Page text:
First Photo From Space

Dennis Toseland

Posted on October 28 2015

This is pretty awesome!  This First Photo From Space was taken from a captured V-2 rocket that was launched by US scientists on October 24, 1946.  Before 1946, the highest pictures ever taken of the Earth’s surface were from the Explorer II balloon, which had ascended 13.7 miles in 1935, high enough to discern the curvature of the Earth. The V-2 cameras reached more than five times that altitude, where they clearly showed the planet set against the blackness of space. 

More than 1,000 Earth pictures were returned from V-2s between 1946 and 1950, from altitudes as high as 100 miles. The photos, showing huge expanses of the American southwest, appeared in newspapers and were scrutinized by scientists from the U.S. Weather Bureau. A few predictions as to where it all might lead: "Results of these tests now are pointing to a time when cameras may be mounted on guided missiles for scouting enemy territory in war, mapping inaccessible regions of the earth in peacetime, and even photographing cloud formations, storm fronts, and overcast areas over an entire continent in a few hours."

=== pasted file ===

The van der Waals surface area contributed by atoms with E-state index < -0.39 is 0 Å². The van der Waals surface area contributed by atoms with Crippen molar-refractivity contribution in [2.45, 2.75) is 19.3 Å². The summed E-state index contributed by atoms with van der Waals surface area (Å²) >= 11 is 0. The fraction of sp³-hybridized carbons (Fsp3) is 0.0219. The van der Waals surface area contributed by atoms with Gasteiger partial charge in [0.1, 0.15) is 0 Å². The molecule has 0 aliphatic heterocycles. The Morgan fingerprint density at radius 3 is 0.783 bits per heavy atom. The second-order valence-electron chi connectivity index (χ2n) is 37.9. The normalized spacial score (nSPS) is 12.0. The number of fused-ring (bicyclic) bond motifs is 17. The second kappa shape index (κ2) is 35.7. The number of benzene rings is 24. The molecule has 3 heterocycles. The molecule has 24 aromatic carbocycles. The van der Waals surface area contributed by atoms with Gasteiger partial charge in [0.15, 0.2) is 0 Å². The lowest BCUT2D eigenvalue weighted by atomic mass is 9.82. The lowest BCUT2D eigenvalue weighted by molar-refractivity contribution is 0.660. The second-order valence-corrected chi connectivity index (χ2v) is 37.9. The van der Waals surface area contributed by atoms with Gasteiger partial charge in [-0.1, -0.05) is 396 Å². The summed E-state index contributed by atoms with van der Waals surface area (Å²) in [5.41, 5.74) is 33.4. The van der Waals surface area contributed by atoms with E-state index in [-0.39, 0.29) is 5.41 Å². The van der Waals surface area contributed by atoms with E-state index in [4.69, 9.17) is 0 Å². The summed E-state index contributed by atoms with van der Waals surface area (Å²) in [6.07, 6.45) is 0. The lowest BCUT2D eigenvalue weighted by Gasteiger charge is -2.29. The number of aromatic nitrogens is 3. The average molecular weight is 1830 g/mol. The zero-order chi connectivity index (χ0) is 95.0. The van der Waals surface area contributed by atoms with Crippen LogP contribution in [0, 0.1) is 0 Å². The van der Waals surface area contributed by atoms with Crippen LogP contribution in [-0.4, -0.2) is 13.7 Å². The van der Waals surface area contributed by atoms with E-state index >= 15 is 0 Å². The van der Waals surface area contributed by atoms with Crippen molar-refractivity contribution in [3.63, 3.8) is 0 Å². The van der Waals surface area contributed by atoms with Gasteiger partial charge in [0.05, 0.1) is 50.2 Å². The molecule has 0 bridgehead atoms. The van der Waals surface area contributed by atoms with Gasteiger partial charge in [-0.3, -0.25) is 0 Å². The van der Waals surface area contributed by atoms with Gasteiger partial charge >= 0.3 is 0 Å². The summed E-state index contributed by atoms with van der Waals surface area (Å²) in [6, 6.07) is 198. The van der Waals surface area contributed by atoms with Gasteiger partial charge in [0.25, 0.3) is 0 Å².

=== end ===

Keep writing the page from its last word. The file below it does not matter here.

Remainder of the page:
We've come a long way, with the new amazing satellites that can take pictures of the Earth in many different wavelengths and stunning clarity.  Today, when millions of people watch pictures of the Earth from cameras in outer space every day, it seems a perfectly natural thing.

 

 

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